But in spite of his recognition that we face “big issues,” for Buttigieg, this need for healing actually argues for tempering our policy ambitions. Buttigieg basically said just this, noting that we should not attempt Medicare-for-all because after Trump, our country will be “horrifyingly polarized,” and expanding Medicare voluntarily can achieve universal health care without further exacerbating that polarization.

In short: Too much ambition means more division, and we’ve already got as much of that as we can take.

It’s hard to overstate how fundamentally different a reading that is from that offered by Sen. Elizabeth Warren (D-Mass.). She declared that the only way Democrats can beat Trump is by “addressing head-on” the fact that “the wealthy and the well-connected have captured our democracy.”

That’s a fairly direct indictment of the caution offered by Buttigieg — and Joe Biden, whose agenda is somewhat more liberal than is commonly acknowledged, but who nonetheless is making his No. 1 mission to “restore” the country’s unity after Trump’s racism tore it apart.

If anything, Bernie Sanders went even more decisively in that direction. He argued that the way to end the “hatred” and “division” inflicted on the country by Trump is with …
… an agenda that works for every man, woman, and child in this country rather than the corporate elite and the 1 percent. A progressive agenda that stands for all is the way that we transform this country.

Transforming the country, Sanders noted, means dealing with the stark facts that “87 million Americans are uninsured or underinsured,” that “half of our people are living paycheck to paycheck” and that we face “the existential threat of climate change.”

It’s often suggested that the fundamental divide among Democrats is between those who see Trump as merely a passing aberration — after which something resembling normalcy can be restored — and those who see him as a symptom of much more deeply rooted systemic problems with our economy and democracy.

But the divide might be better expressed this way: It’s between those who think the deep ferment of the moment calls for a combination of some sort of unspecified unifying salve and a promise of minimal post-Trump disruption, and those who see it as an opportunity — to jolt Americans into an awareness that things are so badly off track that we need to try something much bigger.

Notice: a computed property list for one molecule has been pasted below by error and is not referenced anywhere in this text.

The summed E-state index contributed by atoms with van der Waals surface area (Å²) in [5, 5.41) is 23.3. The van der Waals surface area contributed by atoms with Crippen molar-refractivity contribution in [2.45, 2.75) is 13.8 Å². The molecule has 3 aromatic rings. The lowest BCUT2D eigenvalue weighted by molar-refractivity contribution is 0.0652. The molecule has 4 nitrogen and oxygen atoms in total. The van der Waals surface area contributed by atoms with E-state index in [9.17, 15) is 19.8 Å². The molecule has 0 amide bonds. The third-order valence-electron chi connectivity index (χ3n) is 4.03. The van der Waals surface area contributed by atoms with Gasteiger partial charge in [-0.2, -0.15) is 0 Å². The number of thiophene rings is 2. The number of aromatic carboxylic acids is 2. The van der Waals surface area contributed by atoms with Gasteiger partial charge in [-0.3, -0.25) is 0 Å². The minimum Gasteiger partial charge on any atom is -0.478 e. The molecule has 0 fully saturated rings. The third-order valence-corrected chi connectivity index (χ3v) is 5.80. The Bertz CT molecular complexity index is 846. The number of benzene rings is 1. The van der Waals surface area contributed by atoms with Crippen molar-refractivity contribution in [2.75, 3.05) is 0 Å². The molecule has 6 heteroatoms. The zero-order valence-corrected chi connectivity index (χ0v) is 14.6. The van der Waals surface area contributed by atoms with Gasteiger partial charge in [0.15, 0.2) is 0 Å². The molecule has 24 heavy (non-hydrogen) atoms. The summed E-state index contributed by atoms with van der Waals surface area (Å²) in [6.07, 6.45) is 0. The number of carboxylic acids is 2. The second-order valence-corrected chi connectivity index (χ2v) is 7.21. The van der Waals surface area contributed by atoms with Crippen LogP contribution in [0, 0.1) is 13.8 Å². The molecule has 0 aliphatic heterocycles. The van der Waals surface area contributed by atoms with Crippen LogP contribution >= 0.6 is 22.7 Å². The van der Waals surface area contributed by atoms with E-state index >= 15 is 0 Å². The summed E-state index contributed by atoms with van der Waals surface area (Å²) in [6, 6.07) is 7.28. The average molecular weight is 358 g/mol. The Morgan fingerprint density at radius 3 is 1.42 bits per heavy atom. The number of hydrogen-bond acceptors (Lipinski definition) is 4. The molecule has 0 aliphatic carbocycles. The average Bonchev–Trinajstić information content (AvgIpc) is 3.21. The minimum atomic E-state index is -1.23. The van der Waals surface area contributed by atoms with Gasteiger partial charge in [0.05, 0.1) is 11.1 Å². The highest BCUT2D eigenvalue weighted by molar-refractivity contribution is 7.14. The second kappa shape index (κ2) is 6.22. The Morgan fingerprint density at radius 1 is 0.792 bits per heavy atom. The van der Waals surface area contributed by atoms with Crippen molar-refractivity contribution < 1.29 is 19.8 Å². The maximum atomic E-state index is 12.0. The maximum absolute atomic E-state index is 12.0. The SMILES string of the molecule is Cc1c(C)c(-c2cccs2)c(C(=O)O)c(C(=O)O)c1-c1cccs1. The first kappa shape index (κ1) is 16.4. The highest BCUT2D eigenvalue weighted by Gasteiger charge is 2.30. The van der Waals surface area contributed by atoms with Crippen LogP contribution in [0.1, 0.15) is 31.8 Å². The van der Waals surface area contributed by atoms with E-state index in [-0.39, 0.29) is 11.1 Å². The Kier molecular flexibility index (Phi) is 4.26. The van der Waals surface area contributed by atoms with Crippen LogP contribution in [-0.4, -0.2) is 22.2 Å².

Maybe those against M4A should watch the Voyager episode “Critical Care” and be placed as the bureaucrat the Doctor infected with a terminal disease and lowered his treatment level to get his point across about medical care for all. To me this episode represents what millions of Americans go thru concerning their health care.


yep. 👍🦜🦜

keeping the status quo, as Pete wants, is part of what’s causing this deep division most people on Medicare realize they are getting a lower tier of care than people in private insurance. We wait longer for procedures done by doctors with less experience, often.And so on. A tiered system is what is breaking this country in half.


most Americans don’t need a jolt and if they had been reporting on Bernie honestly and with half the admiration they give the other candidates, he’d be leading by a mile. Most people want what Bernie wants but are convinced that he is a bad vehicle to get there and that some of the other candidates want exactly what he does. The only people needing a jolt are those in bubbles, perhaps like the writer.


Hubby is convinced the Bernster is too old. He supports just about all his issues but not his age. Oh well.